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Old 11-14-2014, 09:35 PM   #11
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For good selection and value spices, I've heard from several people that Penzey's is good. In addition, that hot dog chili would be awesome in a bread bowl
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Old 11-14-2014, 09:52 PM   #12
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Quote:
Originally Posted by audiobuff2 View Post
For good selection and value spices, I've heard from several people that Penzey's is good. In addition, that hot dog chili would be awesome in a bread bowl
Penzey is an excellent product. But on the expensive side. Too much so for my sow's ear purse.

WElcome to DC. This is a great place to have fun, great conversations and loads of information.
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Old 11-16-2014, 12:27 PM   #13
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Originally Posted by Kayelle View Post
Another good source for inexpensive spices are found in the grocery stores in clear cellophane packets hanging on display racks. Even normally very expensive sesame seeds can be found there at a fraction of the cost at the normal spice section of the store. All the spices are around a dollar, and can fill your empty spice jars. I'm amazed at the variety of spices that can be found there.
Can anyone say "Badia"! Cheap and good. Its amazing to see a tiny container of sesame seeds for example priced at 4-5 dollars.
The clear "Badia" spice packet is 99 cents. Just as good.

I really don't have room in my fridge for spices either. But they are to important to leave out. I make the room.
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Old 11-16-2014, 10:39 PM   #14
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I've had this happen to both cumin (an ingredient in chili powder) and cinnamon. Never to the actually hot pepper powder itself, that, if anything seems to get hotter. I buy turntables and keep my spices in small mason jars. One of the mason jar companies caught up with my idea and now actually sell a lid specifically for the purpose. I buy my spices in the plastic bags. Penzeys, by the way, becomes much more affordable if you buy it this way rather than in the jar. I also have a "spice guy" here in town who sells his spices -- a nicer selection the my other two choices (Piggly Wiggly and Wal-Mart) and fresher -- in bags as well. The jars are inexpensive and I wash and re-use them.
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Old 12-17-2014, 08:08 PM   #15
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For the old chili powder, couldn't one throw it in a small skillet and heat it up and toast it and then put it in the dish? Wouldn't it bring it back to life, or would it just take even more heat out of it. If I was not able to get to the store and had some old in the cupboard, I would try that. Seems like the dry heat would make it bloom. Am I talking sideways or what? Pros let me know. I am just an old country cook.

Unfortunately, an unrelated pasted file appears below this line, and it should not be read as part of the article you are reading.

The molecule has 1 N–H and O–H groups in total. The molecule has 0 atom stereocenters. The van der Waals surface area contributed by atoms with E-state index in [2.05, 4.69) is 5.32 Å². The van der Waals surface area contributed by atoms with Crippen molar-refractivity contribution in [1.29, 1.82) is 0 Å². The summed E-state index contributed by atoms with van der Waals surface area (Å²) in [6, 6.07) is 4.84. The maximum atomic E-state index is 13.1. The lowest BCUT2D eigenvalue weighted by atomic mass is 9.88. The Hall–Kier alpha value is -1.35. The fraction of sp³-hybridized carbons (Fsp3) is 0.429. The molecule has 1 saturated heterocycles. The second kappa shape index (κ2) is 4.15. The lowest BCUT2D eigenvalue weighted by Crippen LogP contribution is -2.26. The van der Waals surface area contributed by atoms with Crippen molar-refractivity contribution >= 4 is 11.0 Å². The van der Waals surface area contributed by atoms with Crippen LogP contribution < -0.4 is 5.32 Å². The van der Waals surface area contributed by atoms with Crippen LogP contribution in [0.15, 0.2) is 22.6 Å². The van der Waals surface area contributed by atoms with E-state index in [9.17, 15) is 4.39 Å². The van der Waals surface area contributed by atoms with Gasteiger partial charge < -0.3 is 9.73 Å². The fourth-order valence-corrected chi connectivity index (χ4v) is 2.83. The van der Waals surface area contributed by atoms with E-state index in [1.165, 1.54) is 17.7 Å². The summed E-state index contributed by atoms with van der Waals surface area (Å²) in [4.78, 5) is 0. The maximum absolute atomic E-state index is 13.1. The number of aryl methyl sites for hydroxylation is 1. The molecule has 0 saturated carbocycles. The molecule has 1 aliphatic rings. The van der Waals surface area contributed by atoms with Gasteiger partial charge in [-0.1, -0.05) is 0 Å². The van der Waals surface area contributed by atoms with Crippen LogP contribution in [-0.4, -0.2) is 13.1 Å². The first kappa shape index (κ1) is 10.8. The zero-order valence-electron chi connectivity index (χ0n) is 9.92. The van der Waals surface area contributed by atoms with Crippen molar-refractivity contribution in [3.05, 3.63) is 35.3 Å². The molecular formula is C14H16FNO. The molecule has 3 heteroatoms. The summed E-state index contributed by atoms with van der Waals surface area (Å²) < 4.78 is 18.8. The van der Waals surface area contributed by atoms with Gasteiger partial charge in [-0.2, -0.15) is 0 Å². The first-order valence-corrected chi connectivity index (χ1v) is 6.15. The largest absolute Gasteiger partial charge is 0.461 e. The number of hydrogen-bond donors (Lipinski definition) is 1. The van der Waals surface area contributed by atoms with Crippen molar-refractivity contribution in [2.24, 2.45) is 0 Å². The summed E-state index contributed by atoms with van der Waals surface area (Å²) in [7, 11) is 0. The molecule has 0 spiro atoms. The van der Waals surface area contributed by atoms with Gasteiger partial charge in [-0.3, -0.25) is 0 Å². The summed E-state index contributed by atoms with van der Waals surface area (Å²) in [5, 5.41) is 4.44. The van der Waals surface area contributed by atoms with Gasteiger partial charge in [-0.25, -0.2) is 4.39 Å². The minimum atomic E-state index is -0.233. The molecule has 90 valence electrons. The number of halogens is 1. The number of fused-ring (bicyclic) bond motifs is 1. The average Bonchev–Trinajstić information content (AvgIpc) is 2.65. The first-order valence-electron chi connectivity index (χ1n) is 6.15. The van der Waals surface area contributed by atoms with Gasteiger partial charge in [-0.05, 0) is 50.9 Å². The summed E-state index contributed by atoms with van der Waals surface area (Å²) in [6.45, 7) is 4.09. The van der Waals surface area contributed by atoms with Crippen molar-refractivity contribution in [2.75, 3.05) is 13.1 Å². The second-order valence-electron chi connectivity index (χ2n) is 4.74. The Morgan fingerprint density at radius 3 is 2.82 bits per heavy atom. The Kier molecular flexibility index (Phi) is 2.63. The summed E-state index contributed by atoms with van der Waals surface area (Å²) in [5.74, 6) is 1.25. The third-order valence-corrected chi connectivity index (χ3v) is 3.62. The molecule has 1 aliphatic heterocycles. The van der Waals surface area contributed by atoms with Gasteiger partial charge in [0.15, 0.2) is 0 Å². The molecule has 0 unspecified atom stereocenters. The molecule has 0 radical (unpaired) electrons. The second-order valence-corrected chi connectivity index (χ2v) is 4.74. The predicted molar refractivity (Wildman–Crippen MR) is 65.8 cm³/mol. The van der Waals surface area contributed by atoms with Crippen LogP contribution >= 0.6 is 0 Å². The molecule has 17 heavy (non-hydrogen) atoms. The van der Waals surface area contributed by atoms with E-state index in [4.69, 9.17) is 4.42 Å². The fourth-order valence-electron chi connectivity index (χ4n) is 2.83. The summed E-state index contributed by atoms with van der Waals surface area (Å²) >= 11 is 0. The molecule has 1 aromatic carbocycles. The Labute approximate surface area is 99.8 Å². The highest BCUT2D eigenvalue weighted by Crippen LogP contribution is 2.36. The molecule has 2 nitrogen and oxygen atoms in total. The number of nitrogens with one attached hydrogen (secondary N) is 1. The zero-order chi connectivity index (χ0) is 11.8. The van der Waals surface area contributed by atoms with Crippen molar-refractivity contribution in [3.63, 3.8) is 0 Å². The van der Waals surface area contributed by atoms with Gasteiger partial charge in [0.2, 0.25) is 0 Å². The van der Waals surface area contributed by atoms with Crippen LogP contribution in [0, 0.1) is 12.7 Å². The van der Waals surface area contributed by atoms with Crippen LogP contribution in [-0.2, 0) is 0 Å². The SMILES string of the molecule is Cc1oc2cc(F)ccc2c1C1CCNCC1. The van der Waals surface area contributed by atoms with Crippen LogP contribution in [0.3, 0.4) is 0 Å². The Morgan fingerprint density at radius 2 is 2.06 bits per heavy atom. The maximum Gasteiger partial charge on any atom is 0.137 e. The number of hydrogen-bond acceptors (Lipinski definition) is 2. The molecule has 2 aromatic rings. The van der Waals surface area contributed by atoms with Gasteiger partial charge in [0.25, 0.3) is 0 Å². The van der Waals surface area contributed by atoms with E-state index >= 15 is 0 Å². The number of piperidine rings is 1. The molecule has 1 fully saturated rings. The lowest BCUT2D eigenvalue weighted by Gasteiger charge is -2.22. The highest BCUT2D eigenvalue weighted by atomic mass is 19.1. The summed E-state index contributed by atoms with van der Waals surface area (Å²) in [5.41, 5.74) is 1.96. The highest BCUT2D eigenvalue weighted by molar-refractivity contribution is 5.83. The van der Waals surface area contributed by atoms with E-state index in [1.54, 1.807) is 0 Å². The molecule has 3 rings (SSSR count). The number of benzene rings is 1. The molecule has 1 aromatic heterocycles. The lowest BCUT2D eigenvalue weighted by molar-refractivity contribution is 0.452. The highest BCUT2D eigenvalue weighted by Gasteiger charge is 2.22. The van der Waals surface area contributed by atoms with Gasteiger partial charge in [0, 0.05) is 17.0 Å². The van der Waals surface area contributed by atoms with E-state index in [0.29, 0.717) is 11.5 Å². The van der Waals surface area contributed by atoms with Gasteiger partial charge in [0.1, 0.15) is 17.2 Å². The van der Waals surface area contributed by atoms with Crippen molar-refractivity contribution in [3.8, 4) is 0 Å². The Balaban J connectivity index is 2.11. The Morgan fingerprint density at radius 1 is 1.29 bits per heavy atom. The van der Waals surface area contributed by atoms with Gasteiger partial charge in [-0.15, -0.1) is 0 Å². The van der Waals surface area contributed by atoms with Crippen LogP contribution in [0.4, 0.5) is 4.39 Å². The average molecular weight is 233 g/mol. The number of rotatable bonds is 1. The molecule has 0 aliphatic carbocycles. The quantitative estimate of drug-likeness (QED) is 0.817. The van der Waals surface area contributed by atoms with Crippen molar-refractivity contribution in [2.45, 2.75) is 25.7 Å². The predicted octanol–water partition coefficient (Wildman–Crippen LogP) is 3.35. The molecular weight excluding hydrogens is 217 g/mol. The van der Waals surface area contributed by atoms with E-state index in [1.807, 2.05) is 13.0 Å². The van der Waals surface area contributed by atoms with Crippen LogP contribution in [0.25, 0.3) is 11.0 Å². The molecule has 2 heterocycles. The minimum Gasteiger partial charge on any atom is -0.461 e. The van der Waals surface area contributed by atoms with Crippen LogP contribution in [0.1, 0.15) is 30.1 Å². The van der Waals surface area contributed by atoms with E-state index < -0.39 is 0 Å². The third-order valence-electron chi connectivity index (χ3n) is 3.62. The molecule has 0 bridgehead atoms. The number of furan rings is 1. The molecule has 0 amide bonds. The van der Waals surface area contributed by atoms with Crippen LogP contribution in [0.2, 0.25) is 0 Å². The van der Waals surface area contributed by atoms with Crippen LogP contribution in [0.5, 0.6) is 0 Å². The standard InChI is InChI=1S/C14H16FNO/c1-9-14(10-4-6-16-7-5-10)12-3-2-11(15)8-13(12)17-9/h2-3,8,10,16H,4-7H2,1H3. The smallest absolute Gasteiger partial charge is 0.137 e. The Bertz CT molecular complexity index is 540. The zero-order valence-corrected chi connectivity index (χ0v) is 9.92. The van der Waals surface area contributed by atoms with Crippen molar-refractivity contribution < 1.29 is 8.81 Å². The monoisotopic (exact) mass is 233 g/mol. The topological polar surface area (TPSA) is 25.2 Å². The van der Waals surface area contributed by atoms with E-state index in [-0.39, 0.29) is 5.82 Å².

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Old 12-17-2014, 08:18 PM   #16
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I don't like the cheap exp. date ink printing they put on jars of spices that rub off over time, not to mention you have to practically send them to a forensic lab to read the exp. date stamped printing in the first place.

If you had any of the old spice left over, I bet you saw how the new stuff was a more vibrant color. But ya just don't notice that until you compare the old with the new. Understandable.
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Old 01-04-2015, 01:16 PM   #17
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I have lately in the last couple years had issues with taste and smell.
I have to ask my wife to check for seasoning for me.
I am certain it has something to do with my sinuses as I have a stuffy nose almost every day.
I had it on my list when i went for my annual physical, but somehow it got lost in the discussion with my doctor. I will make certain we discuss this next time i go in.

I tried to see if the chili powder in my fridge was fresh (this thread got me thinking) and I could not tell by smell nor taste if it was outdated and lost its flavor.
It was not hot for certain.
Should chili powder be hot? It was McCormick brand.
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Old 01-04-2015, 01:56 PM   #18
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I bought a new chili powder and it was potent for the first batch of chili. It faded over the next couple of uses, tho.

I'm going to try some chili powder from Penzey's next and see if that is better.

I've noticed some loss of taste as I got older (68). I never did have a keen sense of smell.
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Old 01-04-2015, 02:42 PM   #19
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Different chili powder makers make it differently, unfortunately. Some include a mix of dried chiles, some include other seasonings like cumin and garlic powder. I don't think it's supposed to be really hot; for that, use ground cayenne. It's supposed to add flavor.

Z is right that the senses of smell and taste diminish as we age. And they're related, so if you're losing one, both are declining.
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Old 01-04-2015, 02:46 PM   #20
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This was the nudge I needed to finish my Penzeys order so I could get free shipping.

I ordered a couple of chili powders to try out, and managed to get my free shipping order placed.
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